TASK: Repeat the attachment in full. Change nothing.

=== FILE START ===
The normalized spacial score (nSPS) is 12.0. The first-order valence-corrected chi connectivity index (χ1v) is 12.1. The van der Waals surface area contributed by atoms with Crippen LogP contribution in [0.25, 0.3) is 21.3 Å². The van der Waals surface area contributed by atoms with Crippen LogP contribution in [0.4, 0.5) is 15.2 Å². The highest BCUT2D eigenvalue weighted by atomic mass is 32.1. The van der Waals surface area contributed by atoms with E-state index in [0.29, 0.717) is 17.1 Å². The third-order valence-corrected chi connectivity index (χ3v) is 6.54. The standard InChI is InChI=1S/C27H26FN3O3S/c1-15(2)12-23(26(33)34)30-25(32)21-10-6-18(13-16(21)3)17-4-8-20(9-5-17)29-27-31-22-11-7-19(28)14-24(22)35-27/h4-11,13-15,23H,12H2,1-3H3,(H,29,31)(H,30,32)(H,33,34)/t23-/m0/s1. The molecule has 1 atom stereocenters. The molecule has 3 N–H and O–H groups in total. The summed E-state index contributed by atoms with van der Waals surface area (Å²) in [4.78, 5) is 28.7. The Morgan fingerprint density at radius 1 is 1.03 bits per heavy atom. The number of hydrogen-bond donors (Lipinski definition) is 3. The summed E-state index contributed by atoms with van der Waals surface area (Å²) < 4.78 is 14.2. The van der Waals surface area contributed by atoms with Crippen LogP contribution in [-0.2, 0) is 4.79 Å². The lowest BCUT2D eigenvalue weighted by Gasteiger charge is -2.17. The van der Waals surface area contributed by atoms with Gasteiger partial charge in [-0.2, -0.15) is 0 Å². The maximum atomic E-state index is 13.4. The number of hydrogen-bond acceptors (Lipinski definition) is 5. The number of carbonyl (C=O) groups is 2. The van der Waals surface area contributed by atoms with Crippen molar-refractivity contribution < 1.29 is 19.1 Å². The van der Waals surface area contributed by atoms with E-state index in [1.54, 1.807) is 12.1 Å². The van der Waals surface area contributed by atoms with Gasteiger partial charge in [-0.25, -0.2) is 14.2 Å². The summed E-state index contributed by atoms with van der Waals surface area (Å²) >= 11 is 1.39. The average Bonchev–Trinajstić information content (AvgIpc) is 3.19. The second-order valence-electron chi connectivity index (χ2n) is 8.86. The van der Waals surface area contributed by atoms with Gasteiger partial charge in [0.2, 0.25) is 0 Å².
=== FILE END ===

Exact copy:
The normalized spacial score (nSPS) is 12.0. The first-order valence-corrected chi connectivity index (χ1v) is 12.1. The van der Waals surface area contributed by atoms with Crippen LogP contribution in [0.25, 0.3) is 21.3 Å². The van der Waals surface area contributed by atoms with Crippen LogP contribution in [0.4, 0.5) is 15.2 Å². The highest BCUT2D eigenvalue weighted by atomic mass is 32.1. The van der Waals surface area contributed by atoms with E-state index in [0.29, 0.717) is 17.1 Å². The third-order valence-corrected chi connectivity index (χ3v) is 6.54. The standard InChI is InChI=1S/C27H26FN3O3S/c1-15(2)12-23(26(33)34)30-25(32)21-10-6-18(13-16(21)3)17-4-8-20(9-5-17)29-27-31-22-11-7-19(28)14-24(22)35-27/h4-11,13-15,23H,12H2,1-3H3,(H,29,31)(H,30,32)(H,33,34)/t23-/m0/s1. The molecule has 1 atom stereocenters. The molecule has 3 N–H and O–H groups in total. The summed E-state index contributed by atoms with van der Waals surface area (Å²) in [4.78, 5) is 28.7. The Morgan fingerprint density at radius 1 is 1.03 bits per heavy atom. The number of hydrogen-bond donors (Lipinski definition) is 3. The summed E-state index contributed by atoms with van der Waals surface area (Å²) < 4.78 is 14.2. The van der Waals surface area contributed by atoms with Crippen LogP contribution in [-0.2, 0) is 4.79 Å². The lowest BCUT2D eigenvalue weighted by Gasteiger charge is -2.17. The van der Waals surface area contributed by atoms with Gasteiger partial charge in [-0.2, -0.15) is 0 Å². The maximum atomic E-state index is 13.4. The number of hydrogen-bond acceptors (Lipinski definition) is 5. The number of carbonyl (C=O) groups is 2. The van der Waals surface area contributed by atoms with Crippen molar-refractivity contribution < 1.29 is 19.1 Å². The van der Waals surface area contributed by atoms with E-state index in [1.54, 1.807) is 12.1 Å². The van der Waals surface area contributed by atoms with Gasteiger partial charge in [-0.25, -0.2) is 14.2 Å². The summed E-state index contributed by atoms with van der Waals surface area (Å²) >= 11 is 1.39. The average Bonchev–Trinajstić information content (AvgIpc) is 3.19. The second-order valence-electron chi connectivity index (χ2n) is 8.86. The van der Waals surface area contributed by atoms with Gasteiger partial charge in [0.2, 0.25) is 0 Å².